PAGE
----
Desserts for Deer A Message from Ray Scott

By Ray Scott

Jim Casada’s article on soft mast (pg. 10 ) made my mouth water with all his comparisons of deep-dish berry cobblers, cakes and other goodies to the glories of lush ripe persimmons, pears, apples, muscadine grapes and other soft mast deer enjoy in the wild.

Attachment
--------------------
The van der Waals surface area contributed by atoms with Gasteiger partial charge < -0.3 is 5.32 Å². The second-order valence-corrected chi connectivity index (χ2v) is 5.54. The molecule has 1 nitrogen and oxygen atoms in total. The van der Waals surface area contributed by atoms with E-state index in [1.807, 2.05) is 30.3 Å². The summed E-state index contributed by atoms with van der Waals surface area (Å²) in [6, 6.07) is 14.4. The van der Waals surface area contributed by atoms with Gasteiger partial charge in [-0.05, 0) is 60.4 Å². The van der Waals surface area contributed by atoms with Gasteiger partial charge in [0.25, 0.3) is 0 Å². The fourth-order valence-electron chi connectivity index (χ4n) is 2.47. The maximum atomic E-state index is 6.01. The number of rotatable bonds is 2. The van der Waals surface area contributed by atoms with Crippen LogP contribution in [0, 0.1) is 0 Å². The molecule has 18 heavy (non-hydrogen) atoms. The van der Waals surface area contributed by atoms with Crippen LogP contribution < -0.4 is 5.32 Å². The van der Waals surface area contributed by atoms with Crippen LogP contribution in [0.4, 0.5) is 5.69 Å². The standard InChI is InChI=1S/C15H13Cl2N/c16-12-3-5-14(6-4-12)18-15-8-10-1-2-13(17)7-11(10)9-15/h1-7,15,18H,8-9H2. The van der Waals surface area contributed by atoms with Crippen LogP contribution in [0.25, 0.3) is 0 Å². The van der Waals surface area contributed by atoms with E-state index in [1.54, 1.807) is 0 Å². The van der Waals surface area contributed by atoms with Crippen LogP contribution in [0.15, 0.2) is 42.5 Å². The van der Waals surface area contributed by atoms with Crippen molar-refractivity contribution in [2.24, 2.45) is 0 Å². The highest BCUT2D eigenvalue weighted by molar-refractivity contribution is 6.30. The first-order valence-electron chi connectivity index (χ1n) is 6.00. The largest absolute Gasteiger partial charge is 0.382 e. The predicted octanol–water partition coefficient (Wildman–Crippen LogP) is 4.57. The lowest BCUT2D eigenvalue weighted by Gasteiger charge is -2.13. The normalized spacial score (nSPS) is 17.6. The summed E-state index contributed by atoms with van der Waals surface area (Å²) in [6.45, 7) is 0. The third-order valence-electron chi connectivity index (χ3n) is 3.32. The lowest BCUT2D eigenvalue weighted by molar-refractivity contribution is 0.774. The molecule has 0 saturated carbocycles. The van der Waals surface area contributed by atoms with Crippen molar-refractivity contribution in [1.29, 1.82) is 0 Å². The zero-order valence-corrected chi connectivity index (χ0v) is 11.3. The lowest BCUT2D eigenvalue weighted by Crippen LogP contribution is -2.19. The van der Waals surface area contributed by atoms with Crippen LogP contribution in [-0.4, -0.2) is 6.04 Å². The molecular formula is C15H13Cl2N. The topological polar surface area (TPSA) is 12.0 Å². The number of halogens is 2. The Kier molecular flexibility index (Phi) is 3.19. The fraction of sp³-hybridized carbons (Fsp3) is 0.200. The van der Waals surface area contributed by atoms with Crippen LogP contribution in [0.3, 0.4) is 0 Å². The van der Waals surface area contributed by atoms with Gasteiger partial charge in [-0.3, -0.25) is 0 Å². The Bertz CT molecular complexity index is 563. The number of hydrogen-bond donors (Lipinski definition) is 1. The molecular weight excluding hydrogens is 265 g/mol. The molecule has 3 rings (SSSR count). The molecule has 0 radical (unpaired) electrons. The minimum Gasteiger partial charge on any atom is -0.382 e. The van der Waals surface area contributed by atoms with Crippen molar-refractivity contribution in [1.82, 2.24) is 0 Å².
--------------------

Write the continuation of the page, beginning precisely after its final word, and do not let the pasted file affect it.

A confirmed sugar addict myself, it’s not hard to understand why deer love such treats. It reminds me of one of the first lessons we learned at the Institute many years ago. You can have a great, well-researched, nutritious product, but if the deer won’t eat it, it’s essentially worthless. So along with top-quality nutrition, we make sure all our products are palatable (that’s scientific talk for good to eat) so that they can draw the deer as well as hold and grow them. Jim’s article about deer’s weakness for sweets really got me to thinking about human diets as well as deer diets. It seems we share some things in common, and serious deer managers realized long ago that the Institute was well ahead of the curve. Today’s headlines scream about the effects of salt, sugar and empty calories and what they’re doing to the health of our society. We’ve been concerned about the same thing for the past 20 years, referring to the empty-calorie, low quality supplements and products available for deer for so many years. Junk food for deer. The end result of junk food and empty calories is tragic. As a nation we deal with obesity and chronic illness such as diabetes and heart disease. We see the effects even more quickly in the deer population with scrawny bodies, pathetic, misshapen antlers and weak, undernourished fawns. In other words, a sub-optimal deer herd with virtually no chance of producing trophyclass bucks. We are indeed fortunate as hunters and managers to be able to influence deer diet and environment through management and good nutrition. And, we can appreciate even more the role theWhitetail Institute has played over the last 20 years to improve the quality of whitetail across the country. Wouldn’t it be great if there was a Whitetail Institute for humans?  Ray Scott